Subclinical mastitis can show up as an increase in the SCC (somatic cell count) without visual signs of mastitis. Clinical mastitis will include visual changes in the milk or udder swelling.

When a cow has clinical mastitis, treatment suggestions that Dr. Guy Jodarski, staff veterinarian for Organic  Valley/CROPP Cooperative, discussed in a recent webinar include:

  • frequent stripping
  • vitamin & mineral supplements
  • allowed synthetics including fluids, aspirin and other anti-inflammatory drugs
  • biologics (such as immunoboost) and vaccines
  • herbs including antibacterial tinctures
  • topicals (essential oils)
  • whey products – made from colostrum
  • antioxidants
  • homeopathy

Some synthetic medications are allowed for use on organic livestock; for acute mastitis cases these include Banamine (Flunixin) and aspirin. Electrolytes (such as CMPK or hypertonic saline), along with injectable vitamins, are also used by some veterinarians.

Before treating an animal, check the 2014 Organic Livestock Healthcare List or contact the VOF certification office to be sure the treatment is approved for use. It is important to keep records of what treatments are used, and to withhold milk when required by the organic standards.

As there’s no single silver bullet treatment for mastitis, each farm will find a few products from this list that work for their management system.

A good relationship with the veterinarian can make being  certified organic easier! Your veterinarian can help you  understand what treatments to use, develop a better prevention plan, and keep better records.

For more information on organic production, herd health, and other technical assistance available from NOFA Vermont, contact Sam Fuller, Program Coordinator, at 802-434-4122 or sam@nofavt.org.

Dairy & Livestock at the Winter Conference

Join us for an advanced commercial dairy & livestock track on Saturday, including:

Sunday also offers a diversity of workshop topics, including Efficient Swine Rationing from Piglet to Adult, Farm Labor: Strategies for Success with Your Employees, Market Research: How to Address Opportunities, Winter Lambing Procedure, and many more!

And on Monday, February 17th, join our all-day intensive:
Chicken Soup for the Soil: Building Nutrient-Dense Soil for Nutrient-Dense Crops with Jerry Brunetti,
Jack Lazor, and Heather Darby.

Community and School Gardens at the Winter Conference

The NOFA-VT Winter Conference brings together organic growers and eaters from across the food system. One of the ways the Winter Conference attracts this diversity is through a Community and School Garden Track for garden organizers and educators, presented by the Vermont Community Garden Network, and happening this year on Sunday, February 16th.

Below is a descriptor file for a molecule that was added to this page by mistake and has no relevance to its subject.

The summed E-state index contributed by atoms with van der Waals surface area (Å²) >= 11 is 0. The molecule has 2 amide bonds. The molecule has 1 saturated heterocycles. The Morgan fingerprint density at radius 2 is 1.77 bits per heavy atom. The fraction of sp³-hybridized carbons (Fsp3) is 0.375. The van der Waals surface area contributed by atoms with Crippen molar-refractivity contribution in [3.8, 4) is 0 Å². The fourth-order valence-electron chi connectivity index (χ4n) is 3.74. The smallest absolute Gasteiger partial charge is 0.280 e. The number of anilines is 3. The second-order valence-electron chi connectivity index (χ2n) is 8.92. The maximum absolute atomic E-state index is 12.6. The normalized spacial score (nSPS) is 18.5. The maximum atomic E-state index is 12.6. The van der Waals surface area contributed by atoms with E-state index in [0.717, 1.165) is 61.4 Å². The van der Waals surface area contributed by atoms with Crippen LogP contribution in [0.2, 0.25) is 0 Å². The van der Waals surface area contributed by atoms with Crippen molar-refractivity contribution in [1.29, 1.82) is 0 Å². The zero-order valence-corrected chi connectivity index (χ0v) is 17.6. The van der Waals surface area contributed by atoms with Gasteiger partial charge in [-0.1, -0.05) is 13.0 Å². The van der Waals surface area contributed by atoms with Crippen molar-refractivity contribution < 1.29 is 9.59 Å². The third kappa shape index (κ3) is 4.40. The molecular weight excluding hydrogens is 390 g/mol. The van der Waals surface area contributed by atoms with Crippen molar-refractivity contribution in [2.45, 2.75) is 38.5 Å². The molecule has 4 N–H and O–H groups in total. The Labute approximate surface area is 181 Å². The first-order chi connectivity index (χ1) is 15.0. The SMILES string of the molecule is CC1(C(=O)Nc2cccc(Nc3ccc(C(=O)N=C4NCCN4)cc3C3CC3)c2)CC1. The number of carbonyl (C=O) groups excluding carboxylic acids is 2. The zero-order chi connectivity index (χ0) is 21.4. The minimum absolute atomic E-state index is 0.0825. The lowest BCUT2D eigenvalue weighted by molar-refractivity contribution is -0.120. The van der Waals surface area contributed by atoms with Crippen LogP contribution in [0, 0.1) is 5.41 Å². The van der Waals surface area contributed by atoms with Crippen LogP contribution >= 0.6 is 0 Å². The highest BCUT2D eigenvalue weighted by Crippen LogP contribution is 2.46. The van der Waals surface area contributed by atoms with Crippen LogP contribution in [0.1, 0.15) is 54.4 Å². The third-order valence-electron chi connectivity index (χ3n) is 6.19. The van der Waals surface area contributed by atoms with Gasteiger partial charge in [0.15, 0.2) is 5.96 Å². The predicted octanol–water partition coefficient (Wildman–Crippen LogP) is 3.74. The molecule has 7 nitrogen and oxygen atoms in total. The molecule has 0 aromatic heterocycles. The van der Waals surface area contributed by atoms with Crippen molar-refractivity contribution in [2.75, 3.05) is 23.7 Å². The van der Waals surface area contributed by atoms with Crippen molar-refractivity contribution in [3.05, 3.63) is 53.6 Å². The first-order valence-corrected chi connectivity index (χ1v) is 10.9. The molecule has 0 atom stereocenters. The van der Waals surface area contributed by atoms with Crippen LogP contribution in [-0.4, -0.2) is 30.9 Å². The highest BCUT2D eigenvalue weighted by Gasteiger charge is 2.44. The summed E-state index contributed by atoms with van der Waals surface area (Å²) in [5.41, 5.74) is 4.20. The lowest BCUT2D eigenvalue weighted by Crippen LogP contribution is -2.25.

NOFA, VCGN, NOFA-VT Winter ConferenceIn its 3rd year, this special track features interactive workshops throughout the day and a networking session over lunch time, bringing together the state’s community and school garden leaders to learn from each other as well as from local and regional experts.

This year’s workshops will focus on a range of topics requested by garden leaders from across the state.  Included among these are:

Over lunchtime, 1:00-2:00pm, participants are encouraged to attend the Vermont Community Garden Network Gathering and Garden Showcase.  This is an opportunity for garden leaders to connect, swap ideas, see innovative work from around the state, and learn more about upcoming Network opportunities.  Detailed information on track workshops and the networking session are available at http://vcgn.org/what-we-do/winterconference.

Vermont Community Garden Network logoVCGN’s partnership with NOFA Vermont supports an effort to reach community and school garden leaders from around the state and support the growth of successful garden projects.  The Community and School Garden Track at the Winter Conference is VCGN’s state-wide gathering of garden leaders, complimented by the VCGN Grow It! workshop series in regional Vermont locations in the spring and fall.  Year-round, VCGN offers technical support and online resources for garden organizers and educators.

The Vermont Community Garden Network is a non-profit organization that helps community and school groups all over Vermont start, sustain, and grow gardens, building strong local food systems and vibrant educational sites. To learn more about VCGN visit www.vcgn.org.

[Guest post by Libby Weiland of VCGN]